In order to evaluate whether a protein or DNA “ladder” has degraded or not, the total deformation energy Etotal is compared with a predefined threshold. If the total deformation energy remains below the threshold, the calibration sample can still be used. In contrast, if the total deformation Energy Etotal is above the threshold, the calibration sample cannot be used anymore. Furthermore, for each peak i, the peak's individual contribution Ei individual=Ei time+Ei area+Ei height to the total deformation energy might be compared with a predefined threshold as well. Only if both the total deformation energy remains below its respective threshold and each of the peaks' individual energy contributions Ei individual, 1≦i≦n, remain below their respective thresholds, the sample's quality will be determined as being okay.

The number of peaks of the measured peak pattern might exceed the number of peaks of the reference peak pattern represented by the spring model. For example, in case the ladder specification contains n peaks, whereas (n+m) peaks are detected, the question arises how to calculate the deformation energy. One possible approach is to calculate the deformation energy for each possible selection of n out of the (n+m) measured peaks, and to determine which one of the

( n + m n ) = ( n + m ) ! n ! · m !
possible peak combinations results in the lowest possible deformation energy. This combination of n out of (n+m) measured peaks fits best to the ladder specification. Next, the total deformation energy of this peak combination is compared with a threshold value. If the energy of this peak combination does not exceed the threshold, the calibration sample or “ladder” will be determined as being okay.

However, the number of possible peak combinations

( n + m n )
grows rapidly with m, and the computational burden might not be acceptable. One strategy for limiting the computational burden is to determine the (n+m′) highest peaks of the measured peak pattern, with m′<m, whereby only peak combinations out of the n+m′ highest peaks are considered. Another approach is to use genetic algorithms for selecting n out of (n+m) measured peaks.

The present embodiments may also include a data evaluation unit 600 as shown in FIG. 6. The data evaluation unit may be adapted for determining a property of a measured peak pattern. The data evaluation unit 600 may include an extracting unit 610 adapted for extracting measured peak parameters from the measured peak pattern. The data evaluation unit 600 may also include a deformation energy evaluation unit 615 adapted for determining deviations of the measured peak parameters from reference values of a reference peak pattern, said reference peak pattern being represented by a spring model, with peak parameters being represented by corresponding springs. The deformation energy evaluation unit 615 may further be adapted for determining a deformation energy necessary for deforming the reference peak pattern in a way that the deformed reference peak pattern substantially represents the measured peak pattern.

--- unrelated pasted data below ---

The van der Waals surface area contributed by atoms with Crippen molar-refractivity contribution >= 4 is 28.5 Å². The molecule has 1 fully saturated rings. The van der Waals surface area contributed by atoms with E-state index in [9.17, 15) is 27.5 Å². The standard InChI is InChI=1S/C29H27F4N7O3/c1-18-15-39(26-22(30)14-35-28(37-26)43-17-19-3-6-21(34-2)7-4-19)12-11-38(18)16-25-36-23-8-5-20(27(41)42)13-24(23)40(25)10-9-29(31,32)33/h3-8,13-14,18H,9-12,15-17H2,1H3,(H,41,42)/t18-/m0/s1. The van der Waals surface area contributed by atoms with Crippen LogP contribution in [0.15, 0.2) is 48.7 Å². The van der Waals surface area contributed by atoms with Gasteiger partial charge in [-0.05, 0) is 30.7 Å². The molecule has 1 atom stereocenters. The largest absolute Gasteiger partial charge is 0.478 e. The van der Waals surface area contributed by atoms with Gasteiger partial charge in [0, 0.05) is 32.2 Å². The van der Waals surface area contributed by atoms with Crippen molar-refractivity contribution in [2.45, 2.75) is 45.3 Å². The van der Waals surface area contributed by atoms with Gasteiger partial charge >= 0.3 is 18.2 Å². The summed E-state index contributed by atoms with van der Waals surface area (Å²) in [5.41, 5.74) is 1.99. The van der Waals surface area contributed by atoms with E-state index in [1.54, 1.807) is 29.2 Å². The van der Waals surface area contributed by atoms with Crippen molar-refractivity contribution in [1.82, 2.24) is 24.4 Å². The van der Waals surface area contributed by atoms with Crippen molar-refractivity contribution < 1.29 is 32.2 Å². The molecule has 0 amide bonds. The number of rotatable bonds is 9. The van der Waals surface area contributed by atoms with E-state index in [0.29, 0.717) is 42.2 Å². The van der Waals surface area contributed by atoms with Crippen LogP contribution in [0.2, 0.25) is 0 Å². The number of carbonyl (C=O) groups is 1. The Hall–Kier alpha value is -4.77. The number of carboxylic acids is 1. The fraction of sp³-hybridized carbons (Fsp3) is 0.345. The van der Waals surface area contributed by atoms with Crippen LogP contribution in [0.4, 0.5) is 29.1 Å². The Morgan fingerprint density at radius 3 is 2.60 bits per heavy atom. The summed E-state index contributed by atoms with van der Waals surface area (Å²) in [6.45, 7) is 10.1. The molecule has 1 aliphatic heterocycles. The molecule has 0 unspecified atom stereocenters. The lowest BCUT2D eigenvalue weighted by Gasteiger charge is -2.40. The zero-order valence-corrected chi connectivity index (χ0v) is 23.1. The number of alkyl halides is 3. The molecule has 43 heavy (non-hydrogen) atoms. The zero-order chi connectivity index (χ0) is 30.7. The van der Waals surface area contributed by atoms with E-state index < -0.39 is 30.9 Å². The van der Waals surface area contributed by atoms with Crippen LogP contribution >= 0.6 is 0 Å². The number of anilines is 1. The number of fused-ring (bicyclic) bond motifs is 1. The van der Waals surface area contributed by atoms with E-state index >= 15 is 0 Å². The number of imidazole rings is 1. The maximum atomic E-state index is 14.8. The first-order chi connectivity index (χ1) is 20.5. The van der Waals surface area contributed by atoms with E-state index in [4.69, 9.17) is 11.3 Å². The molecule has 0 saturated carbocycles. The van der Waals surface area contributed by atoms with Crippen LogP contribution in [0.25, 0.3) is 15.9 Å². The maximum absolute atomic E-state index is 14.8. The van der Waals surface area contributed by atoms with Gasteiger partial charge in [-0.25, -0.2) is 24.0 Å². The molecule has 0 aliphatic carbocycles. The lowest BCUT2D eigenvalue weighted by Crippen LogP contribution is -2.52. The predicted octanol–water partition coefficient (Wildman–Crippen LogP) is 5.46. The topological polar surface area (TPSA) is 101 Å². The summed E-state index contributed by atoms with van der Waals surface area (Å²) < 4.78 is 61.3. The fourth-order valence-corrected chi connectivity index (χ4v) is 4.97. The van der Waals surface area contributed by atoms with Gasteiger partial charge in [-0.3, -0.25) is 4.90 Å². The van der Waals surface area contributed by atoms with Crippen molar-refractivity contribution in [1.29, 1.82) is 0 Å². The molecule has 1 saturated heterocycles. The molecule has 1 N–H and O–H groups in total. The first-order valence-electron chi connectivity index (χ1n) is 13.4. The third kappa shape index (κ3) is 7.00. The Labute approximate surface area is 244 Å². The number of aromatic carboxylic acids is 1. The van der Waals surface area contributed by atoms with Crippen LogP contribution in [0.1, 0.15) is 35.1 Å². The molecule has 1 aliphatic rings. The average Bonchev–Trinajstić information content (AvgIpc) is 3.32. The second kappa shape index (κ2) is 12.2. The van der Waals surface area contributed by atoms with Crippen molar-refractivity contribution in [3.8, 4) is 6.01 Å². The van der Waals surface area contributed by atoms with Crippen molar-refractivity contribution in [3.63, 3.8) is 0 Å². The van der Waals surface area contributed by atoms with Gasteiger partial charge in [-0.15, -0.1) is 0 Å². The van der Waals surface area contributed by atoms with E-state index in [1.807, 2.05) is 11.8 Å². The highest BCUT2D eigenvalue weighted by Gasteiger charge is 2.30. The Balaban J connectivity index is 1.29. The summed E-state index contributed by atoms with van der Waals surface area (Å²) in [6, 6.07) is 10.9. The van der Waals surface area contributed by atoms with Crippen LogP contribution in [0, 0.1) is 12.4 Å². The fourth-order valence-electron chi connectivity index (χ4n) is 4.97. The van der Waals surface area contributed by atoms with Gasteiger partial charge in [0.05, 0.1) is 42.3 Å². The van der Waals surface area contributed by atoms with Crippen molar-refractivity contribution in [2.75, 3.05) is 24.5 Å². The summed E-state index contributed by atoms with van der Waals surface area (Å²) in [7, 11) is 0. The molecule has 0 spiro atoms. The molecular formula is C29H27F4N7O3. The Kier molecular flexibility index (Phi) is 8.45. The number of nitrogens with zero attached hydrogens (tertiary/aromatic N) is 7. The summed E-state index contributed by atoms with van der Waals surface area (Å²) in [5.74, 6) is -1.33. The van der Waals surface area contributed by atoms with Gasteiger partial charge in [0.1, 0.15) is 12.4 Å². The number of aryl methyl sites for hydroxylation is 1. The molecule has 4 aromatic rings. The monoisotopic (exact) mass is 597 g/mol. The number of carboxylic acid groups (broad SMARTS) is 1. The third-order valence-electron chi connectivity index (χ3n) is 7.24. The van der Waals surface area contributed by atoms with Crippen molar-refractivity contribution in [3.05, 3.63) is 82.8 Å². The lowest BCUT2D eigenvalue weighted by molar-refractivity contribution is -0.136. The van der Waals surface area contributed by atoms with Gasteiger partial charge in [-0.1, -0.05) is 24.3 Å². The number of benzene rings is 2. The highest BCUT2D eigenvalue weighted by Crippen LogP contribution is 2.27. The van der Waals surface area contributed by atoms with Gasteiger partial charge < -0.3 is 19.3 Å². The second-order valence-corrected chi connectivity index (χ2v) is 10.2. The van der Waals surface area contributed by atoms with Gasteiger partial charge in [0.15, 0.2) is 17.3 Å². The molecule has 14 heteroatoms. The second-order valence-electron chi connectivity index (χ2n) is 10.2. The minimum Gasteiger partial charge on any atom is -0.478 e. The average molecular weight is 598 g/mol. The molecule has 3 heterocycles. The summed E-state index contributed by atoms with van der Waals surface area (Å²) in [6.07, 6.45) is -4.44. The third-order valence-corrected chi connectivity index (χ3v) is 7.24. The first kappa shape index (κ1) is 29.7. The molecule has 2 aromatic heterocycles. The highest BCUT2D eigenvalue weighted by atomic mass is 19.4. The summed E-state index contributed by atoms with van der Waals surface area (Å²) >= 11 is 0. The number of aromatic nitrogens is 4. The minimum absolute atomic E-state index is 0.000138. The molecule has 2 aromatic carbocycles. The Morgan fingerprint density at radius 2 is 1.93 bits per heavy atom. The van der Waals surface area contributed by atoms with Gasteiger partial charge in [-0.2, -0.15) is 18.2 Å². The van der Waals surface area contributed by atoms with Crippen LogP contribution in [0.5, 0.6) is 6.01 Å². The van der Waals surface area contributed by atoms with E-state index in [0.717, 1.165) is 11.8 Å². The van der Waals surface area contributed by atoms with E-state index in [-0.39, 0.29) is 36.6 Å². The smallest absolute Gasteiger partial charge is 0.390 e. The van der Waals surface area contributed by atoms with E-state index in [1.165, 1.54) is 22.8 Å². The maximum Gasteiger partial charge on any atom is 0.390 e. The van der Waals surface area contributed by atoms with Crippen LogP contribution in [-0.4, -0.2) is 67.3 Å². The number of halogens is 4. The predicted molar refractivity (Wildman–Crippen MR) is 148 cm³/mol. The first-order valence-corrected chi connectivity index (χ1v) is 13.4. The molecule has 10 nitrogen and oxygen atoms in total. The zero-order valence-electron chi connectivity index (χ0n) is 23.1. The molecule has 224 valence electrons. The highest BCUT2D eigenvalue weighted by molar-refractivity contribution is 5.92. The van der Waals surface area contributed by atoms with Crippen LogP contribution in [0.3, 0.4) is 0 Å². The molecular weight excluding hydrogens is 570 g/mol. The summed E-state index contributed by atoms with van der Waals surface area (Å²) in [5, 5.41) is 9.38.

The present embodiments may also include a sample analysis unit 700 as shown in FIG. 7. The sample analysis unit 700 may include a separation flow path 15 and a detection unit 16, as previously shown in FIG. 3. The separation flow path 15 may be adapted for separating compounds of a fluid sample and the detection unit 16 may be adapted for determining a measured peak pattern related to the separated compounds. The sample analysis unit 700 may also include a data evaluation unit 710, similar to data evaluation unit 600, adapted for determining a property of a measured peak pattern. The data evaluation unit 710 may include an extracting unit 715 adapted for extracting measured peak parameters from the measured peak pattern and a deformation energy evaluation unit 720 adapted for determining deviations of the measured peak parameters from reference values of a reference peak pattern, the reference peak pattern being represented by a spring model, with peak parameters being represented by corresponding springs. The deformation energy evaluation unit 720 is further adapted for determining a deformation energy necessary for deforming the reference peak pattern in a way that the deformed reference peak pattern substantially represents the measured peak pattern.

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Classifications
U.S. Classification702/193
International ClassificationG06F15/00
Cooperative ClassificationG06K9/00536
European ClassificationG06K9/00M3